James Harrington, one half of Black Mountain Editorial, takes time out to contemplate another love of his life
– rugby – and does his best to predict the winners of this weekend’s Six Nations matches
Who would have thought, when the Six Nations kicked off earlier this month, that we’d come into the third round of matches with France at the bottom of the pile, having lost both their opening games?
Italy outfought, outpaced and outplayed a sluggish French side on the first weekend, but the bigger shock came a week later in Paris. Everyone expected a Bleus backlash, an irresistible display of flair-filled running rugby that would have left Wales with a 100 percent imperfect record after two games.
Instead, if it’s possible, Les Bleus played worse than they did in Rome, while the Welsh – who only kicked off their own tournament in the second half of their opening match against Ireland – were inspired.
It has all left pundits, rugby journos and fans scratching their heads. How could a side that boasts so much talent play so badly? Not even the ‘mercurial French’ cliche can possibly account for two performances so abject they registered on the Richter scale.
Perhaps more importantly, that first victory in Paris since 2005 was a vindication of Wales interim head coach Rob Howley, who’s in charge of the team while Warren Gatland is on Lions’ duty.
His men were still singing the national anthem when Ireland ran in the first of three first-half tries at the Millennium Stadium, and were unable to pull back a 27-point deficit after 42 minutes, despite pounding the Irish line for much of the second period.
Zebo’s insane boot flip apart, once again, the Irish owed a huge debt of gratitude to Brian O’Driscoll, who turned a two-on-three into a three-on-me and still managed to offload in the tackle to Simon Zebo, who cantered in unopposed to score as the men in green threatened to run riot while the Welsh dragons were still clearing their throats.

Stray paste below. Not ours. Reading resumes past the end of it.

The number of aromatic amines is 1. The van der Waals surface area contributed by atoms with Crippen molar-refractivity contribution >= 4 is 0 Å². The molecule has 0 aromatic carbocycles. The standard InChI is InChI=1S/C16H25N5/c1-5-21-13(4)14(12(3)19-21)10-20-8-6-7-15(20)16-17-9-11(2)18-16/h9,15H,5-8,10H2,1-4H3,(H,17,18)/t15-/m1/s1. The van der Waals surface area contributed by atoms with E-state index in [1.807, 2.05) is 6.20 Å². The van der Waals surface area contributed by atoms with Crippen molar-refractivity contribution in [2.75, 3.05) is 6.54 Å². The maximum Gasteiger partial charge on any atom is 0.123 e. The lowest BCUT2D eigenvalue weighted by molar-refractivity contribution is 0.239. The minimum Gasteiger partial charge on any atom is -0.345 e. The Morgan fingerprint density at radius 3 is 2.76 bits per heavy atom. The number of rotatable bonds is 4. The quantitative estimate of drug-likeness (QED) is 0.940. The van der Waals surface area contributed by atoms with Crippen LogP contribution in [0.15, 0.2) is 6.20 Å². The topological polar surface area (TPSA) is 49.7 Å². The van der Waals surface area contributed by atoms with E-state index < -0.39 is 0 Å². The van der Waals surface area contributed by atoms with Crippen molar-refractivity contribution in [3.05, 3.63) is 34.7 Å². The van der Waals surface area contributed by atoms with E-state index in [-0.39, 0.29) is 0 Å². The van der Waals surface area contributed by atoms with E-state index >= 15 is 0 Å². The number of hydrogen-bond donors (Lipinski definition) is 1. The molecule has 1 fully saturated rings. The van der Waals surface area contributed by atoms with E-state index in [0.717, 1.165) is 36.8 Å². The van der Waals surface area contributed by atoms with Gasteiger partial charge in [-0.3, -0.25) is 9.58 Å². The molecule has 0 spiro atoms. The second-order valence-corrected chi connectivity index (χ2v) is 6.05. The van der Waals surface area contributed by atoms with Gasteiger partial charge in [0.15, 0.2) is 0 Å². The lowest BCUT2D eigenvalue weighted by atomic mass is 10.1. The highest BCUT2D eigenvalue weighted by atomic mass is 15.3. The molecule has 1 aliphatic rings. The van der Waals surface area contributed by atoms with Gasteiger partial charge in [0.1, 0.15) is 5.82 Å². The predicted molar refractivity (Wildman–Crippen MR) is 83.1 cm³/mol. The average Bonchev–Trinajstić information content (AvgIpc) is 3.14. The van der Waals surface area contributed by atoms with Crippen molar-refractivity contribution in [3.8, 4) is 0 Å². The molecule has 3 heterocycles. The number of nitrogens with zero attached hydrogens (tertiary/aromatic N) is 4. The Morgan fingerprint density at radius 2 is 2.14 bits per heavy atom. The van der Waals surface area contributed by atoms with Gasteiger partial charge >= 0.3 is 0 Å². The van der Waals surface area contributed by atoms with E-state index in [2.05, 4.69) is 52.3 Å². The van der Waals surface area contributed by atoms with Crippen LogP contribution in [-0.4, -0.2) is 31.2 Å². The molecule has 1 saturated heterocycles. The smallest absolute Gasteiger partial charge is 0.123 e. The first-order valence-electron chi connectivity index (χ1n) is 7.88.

A DIFFERENT GAME
Ireland’s second match – against England at the Aviva – was different again. Where the first weekend was a joyous celebration of running, attacking rugby, a downpour in Dublin meant for a war of attrition between two sides in a match that was rather cheekily being billed as a Championship decider.
Stuart Lancaster’s rejuvenated England demonstrated nous beyond their years as they out-thought the Irish in the three-quarters and outmuscled them in the forwards. Scrum half Ben Youngs, in particular, will look back on that game with pride, as it showed just how far he’d come since his nightmare here two years earlier.
That victory left the red rose nation as the only one in with a shout of a Grand Slam, not to mention a Triple Crown. They opened their account with a pretty comprehensive mauling of Scotland at Twickenham, and – given their shocking start to the tournament – should have nothing to fear from the French at Headquarters this weekend. That said, this will be a very different French side, after coach Philippe Saint-Andre made seven changes and promised that his new-look side would be: ‘courageous, audacious, unpredictable’. Typically French, in other words.
Scotland, meanwhile, after their Calcutta Cup disappointment, will want to build on a record Six Nations win over Italy at Murrayfield last time out when they face Ireland in Edinburgh on Sunday. They’ll be aware, however, that the Irish – even without Simon Zebo, who was injured in Dublin – still have arguably the best back division in the competition. That battered old talisman O’Driscoll, in particular, is enjoying his best tournament for years.
Which just leaves the first match of the weekend Italy v Wales in Rome. Both teams come into the game with one win from two – but the odds have to be in favour of the visitors, as the Azurri could well take to the field without their inspirational captain Sergio Parissi, who has been banned for 30 days for insulting a match official during a Top 14 game for club side Stade Francais.
So, England, Ireland and Wales to win on this third weekend seems a reasonable bet to us, but this Six Nations has already proved that prediction is a very dangerous game to play…